Vivia Chen
March 28, 2012

stack of money and a graduation cap

Listen up, aspiring law students and nagging parents. Before you send in your application fee or deposit check, make sure these law schools aren’t on your list.
I’m not just talking about the obvious—poorly ranked law schools (or schools so dubious that their rankings are not published—”RNPs”). The ones that should be avoided like STDs have another trait: They are also ridiculously expensive to boot. So here’s the ultimate don’t-go-to list, courtesy of U.S. News & World Report :

Law SchoolTuition & FeesAverage DebtUS News Rank
John Marshall (IL)$38,100$165,178129
California Western$42,600$153,145RNP
Thomas Jefferson$41,000$153,006RNP
New York Law School$47,800$146,230135

The list of “ten law schools that lead to the most debt” in U.S. News also includes Northwestern University Law School. But I think you’ll agree we should give Northwestern a pass because it ranks in the top ten, and its grads do well in the job market. (Arguably, it’s also unfair to lump American University Law School in this group because it did make the top 50—barely.)
To keep it all in perspective, remember that students overall graduated with an average debt of $100,584. But in this list, the average debt burden was $147,717!
As for the “good value” law schools, where the average debt is around $38,000,U.S. News offers these choices:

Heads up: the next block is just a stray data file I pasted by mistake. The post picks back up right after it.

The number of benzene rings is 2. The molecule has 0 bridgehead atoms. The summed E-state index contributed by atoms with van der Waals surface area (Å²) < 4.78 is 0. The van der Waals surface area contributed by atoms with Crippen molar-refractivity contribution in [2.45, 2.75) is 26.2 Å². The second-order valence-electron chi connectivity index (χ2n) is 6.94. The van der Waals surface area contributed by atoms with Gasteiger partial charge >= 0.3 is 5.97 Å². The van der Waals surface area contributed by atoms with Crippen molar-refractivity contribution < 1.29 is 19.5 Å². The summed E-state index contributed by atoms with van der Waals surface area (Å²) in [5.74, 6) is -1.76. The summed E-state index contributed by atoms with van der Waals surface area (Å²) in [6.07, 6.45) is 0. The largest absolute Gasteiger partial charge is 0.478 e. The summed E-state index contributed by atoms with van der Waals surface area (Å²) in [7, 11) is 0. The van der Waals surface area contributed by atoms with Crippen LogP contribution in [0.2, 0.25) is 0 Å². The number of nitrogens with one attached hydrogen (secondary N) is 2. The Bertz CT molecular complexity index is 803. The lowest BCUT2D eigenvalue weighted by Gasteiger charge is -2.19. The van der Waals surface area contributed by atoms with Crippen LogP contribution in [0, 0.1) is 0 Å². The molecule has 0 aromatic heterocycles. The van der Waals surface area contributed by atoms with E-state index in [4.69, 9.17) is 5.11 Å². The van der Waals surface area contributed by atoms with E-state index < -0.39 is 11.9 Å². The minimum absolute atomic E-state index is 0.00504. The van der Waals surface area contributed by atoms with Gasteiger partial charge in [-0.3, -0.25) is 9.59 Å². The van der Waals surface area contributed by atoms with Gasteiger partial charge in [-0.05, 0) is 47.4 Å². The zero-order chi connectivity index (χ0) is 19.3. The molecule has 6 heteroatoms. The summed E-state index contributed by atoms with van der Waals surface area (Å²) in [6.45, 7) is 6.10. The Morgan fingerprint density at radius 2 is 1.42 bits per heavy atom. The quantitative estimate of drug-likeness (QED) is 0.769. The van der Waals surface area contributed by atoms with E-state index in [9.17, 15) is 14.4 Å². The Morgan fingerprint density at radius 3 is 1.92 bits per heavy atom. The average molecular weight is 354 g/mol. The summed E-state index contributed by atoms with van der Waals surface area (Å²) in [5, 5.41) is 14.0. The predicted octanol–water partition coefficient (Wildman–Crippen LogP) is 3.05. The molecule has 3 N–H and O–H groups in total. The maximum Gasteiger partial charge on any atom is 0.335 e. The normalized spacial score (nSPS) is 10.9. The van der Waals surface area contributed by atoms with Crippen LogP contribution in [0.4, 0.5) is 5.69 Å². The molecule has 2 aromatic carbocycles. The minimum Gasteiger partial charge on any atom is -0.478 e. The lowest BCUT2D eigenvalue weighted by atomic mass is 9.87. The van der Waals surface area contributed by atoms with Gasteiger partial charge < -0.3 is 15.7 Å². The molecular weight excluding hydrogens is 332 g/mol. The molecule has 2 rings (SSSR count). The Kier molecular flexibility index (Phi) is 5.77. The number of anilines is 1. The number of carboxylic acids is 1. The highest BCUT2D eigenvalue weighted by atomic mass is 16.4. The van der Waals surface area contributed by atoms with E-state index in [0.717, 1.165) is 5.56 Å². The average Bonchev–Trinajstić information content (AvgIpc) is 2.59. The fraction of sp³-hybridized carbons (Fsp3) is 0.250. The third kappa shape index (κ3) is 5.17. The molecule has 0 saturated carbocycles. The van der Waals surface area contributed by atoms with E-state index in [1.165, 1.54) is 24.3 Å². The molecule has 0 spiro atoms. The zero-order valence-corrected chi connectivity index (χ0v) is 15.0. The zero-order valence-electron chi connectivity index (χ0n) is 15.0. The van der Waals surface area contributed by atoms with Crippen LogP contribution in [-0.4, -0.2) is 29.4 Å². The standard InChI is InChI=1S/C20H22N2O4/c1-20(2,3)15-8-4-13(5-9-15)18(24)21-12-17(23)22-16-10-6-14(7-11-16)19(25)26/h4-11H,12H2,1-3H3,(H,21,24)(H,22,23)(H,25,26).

Law SchoolTuition & FeesAverage DebtUS News Rank
Georgia State$14,770$19,97158
Texas Southern$16,262$32,449RNP

Low-ranking schools dominate this “value” list as well (only Brigham Young hit the top 50), which, to me, means you might as well blow your money on lottery tickets.  I realize, however, that I’m making a gross generalization, and that I’m too New York-centric about the legal market. So if you really want to be a lawyer and you didn’t get into a top school, the schools above serve their purpose (although I can’t in good conscience advise anyone to go to an unrated school). At least you won’t feel totally ripped off if you do go.
U.S. News also offers a list of schools that delivers both value and financial rewards upon graduation, based on median private-sector salary to debt ratio in 2010. Of all the law school data that U.S. News offers, I find this list highly dubious. For instance, number one on this coveted list is unranked Southern University Law Center , which claims a median salary $100,000 for its graduates. Also on the list are eighty-fourth-ranked Rutgers, the State University of New Jersey—Camden School of Law ( $115,000 median salary); sixty-fifth-rankedUniversity of Cincinnati College of Law ($115,000 median salary); and 143rd-ranked Loyola University New Orleans School of Law ($84,500 median salary).
Bottom-ranking law schools where the median salary is six figures? Yeah, sure.
I hate to sound like a naysayer (which you know I am) about the legal academic industrial complex, but let me give you my rule of thumb: Believe the negative stuff but don’t buy anything that sounds too good to be true.
Hat tip: Wall Street Journal Law Blog and TaxProf Blog .
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Posted by Vivia Chen at 01:54:12 PM